• any main, related, or appointed offices or institutions of the Ministry of Agriculture and Forestry (in most cases it is Variety Registration and Seed Certification Center (TTSM);
  • the applicant if the Ministry finds it appropriate.

The technical examinations can be based on DUS tests conducted by the authorized offices of the UPOV member states. However, these tests should be conducted in the countries where the agricultural climate conditions are the same as in Turkey.

The DUS tests, prepared by the examination offices of any country of the UPOV, should be submitted at the time of the application.

Due to the common practice of UPOV, such reports can only be exchanged between national authorities upon payment of a transmittal fee. Therefore, the UPOV member state, which conducted the examination, may probably not provide the DUS test to the applicant. In such a case, the Turkish PBR Office can communicate with the authorized UPOV member office and request the transmittal of the DUS tests upon request of the applicant.

If the aforesaid DUS test of the UPOV member examination office is not completed and still being carried out at the time of filing application in Turkey, this is declared to the Turkish PBR Office and one of the below documents are submitted during the application:

  • The duly filled technical questionnaire provided by the Turkish PBR Office, or,
  • The technical questionnaire submitted to the UPOV member examination office along with its sworn Turkish translation.

In addition to the abovementioned documents, relatively reduced technical examination fees should also be paid.

Once the technical examination is completed, the testing agency sends the technical examination report to Registering Plant Breeders’ Rights Committee arranged by the Turkish PBR Office and consisting of experts of various related organizations and offices depending on the type of the plant variety group. After sending the technical examination report to each member of the Committee, the Committee meets (at least with 5 permanent members) for elaborating on the technical examination report. This Committee grants the protection of plant breeders’ rights and records it to the Registry. The applicant receives the Registration Certificate of Plant Breeder’s Rights.

After being recorded at the Registry, the registration decision is published within 30 days as of the registration date. The registration can be opposed by third parties 30 days from the publication date.

The denominations should be made considering the following rules as prescribed by Article 20 of the Regulation on the Protection of Breeder’s Rights regarding New Plant Varieties:

  1. The denomination may consist of a meaningful or meaningless word or group of words, words, and numbers, or letters and numbers, provided that it allows the variety to be recognized.
  2. The denomination proposed for the variety should be of a different name than the other varieties or the recognition of the variety should be sufficient in terms of linguistics.
  3. The denomination should not contain any expressions contrary to public order and general morality.
  4. The denomination should not consist of signs indicating the species, quality, quantity, purpose, value, geographical origin, or production date in the plant varieties and seed sector not only in the Turkish languages but also in the languages of the contracting countries of the UPOV convention.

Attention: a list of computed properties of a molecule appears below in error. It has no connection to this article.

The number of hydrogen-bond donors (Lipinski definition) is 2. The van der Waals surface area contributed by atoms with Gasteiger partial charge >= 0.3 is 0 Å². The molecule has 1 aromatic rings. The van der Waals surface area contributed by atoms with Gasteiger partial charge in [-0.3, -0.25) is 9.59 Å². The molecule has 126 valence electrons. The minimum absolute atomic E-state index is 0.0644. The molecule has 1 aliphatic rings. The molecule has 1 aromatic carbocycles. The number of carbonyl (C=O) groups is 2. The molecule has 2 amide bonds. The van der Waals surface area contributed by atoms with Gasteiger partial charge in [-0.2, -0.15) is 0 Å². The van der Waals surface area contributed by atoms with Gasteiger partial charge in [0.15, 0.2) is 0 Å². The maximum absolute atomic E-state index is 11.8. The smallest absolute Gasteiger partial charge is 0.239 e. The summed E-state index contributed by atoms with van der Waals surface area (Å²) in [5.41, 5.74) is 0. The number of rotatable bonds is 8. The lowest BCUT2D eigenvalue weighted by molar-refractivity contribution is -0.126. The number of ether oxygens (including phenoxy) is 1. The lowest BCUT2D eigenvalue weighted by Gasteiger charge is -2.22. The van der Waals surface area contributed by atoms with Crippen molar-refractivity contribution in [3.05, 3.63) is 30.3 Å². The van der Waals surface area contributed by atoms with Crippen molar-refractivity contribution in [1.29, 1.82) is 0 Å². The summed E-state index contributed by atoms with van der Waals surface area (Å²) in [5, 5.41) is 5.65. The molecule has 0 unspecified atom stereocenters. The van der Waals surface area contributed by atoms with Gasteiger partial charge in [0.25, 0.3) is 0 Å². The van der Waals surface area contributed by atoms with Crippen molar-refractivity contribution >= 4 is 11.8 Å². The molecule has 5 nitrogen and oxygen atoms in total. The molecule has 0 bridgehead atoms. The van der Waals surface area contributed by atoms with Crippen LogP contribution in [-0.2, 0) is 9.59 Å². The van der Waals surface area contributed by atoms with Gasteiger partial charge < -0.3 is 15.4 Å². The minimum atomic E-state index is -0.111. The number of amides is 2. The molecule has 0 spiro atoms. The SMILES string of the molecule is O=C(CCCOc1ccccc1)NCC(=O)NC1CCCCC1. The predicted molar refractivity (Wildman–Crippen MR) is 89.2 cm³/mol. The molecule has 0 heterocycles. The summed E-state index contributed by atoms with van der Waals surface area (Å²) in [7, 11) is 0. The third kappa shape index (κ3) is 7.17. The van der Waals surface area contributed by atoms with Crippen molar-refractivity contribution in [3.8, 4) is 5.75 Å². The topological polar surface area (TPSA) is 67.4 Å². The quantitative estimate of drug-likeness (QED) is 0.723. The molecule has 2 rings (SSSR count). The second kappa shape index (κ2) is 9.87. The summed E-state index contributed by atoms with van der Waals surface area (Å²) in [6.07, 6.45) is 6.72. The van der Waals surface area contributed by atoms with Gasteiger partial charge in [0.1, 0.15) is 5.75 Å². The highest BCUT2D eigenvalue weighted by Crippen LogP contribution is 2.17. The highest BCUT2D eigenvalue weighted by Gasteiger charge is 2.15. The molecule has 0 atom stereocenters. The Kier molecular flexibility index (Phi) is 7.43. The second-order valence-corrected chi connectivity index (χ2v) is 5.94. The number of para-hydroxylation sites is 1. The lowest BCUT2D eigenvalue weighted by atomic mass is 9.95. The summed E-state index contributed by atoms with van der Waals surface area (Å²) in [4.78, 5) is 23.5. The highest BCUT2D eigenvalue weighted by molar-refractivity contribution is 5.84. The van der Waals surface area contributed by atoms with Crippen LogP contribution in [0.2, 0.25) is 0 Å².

5. The denomination should not be misleading or confusing with respect to the relationship between the variety and the breeder or applicant in terms of geographical origin, value, or characteristics of the variety.
  6. In the proposed denomination of the variety, there should be no elements preventing a trademark from being obtained in respect of the products related to the variety in terms of trademark legislation.
  7. If a denomination is used for the variety registered in a country that is a party to the UPOV Convention, applications for breeders’ rights should be made under this denomination and the variety is registered under this denomination. Where other denominations are also used in the same variety in other countries, those denominations used in other countries are also recorded in the application registry and the registry of the breeders’ rights. The same also applies to previously registered varieties in Turkey.
  8. The proposed denomination for the variety cannot be identical or confusingly similar to the denominations of the same and similar varieties which were registered and are used in Turkey or the contracting parties of the UPOV Convention.
  9. Anyone who sells, markets, or otherwise uses the propagation material of the protected variety must use the denomination of the variety. This also includes mainly derived varieties. Even if the breeders’ rights are terminated, the denomination of the variety must be used.
  10. Prior rights of third parties with respect to the use of the protected variety are reserved. Because of the previous rights of third parties, if the use of the denomination of the variety is prohibited to the person who has to use this variety, the General Directorate will ask the breeder or the right holder to propose a new denomination for the variety.
  11. The use of the denomination proposed for the variety can only be used together with the trademark, trade name, or other similar marks provided that the denomination is written so as to be easily identifiable.

All the plant varieties and species listed under UPOV codes of Principle Botanical Names can be registered in Turkey.

The annuities or renewal fees should be paid within the month of January of every year. In the case of failure of payment, the rights for plant varieties lapse.

The re-establishment of the rights is possible provided that the failure happened in the event of a force majeure. The request for re-establishing the rights due to force majeure should be filed within 6 months from the date of publication of the decision regarding the termination of the rights.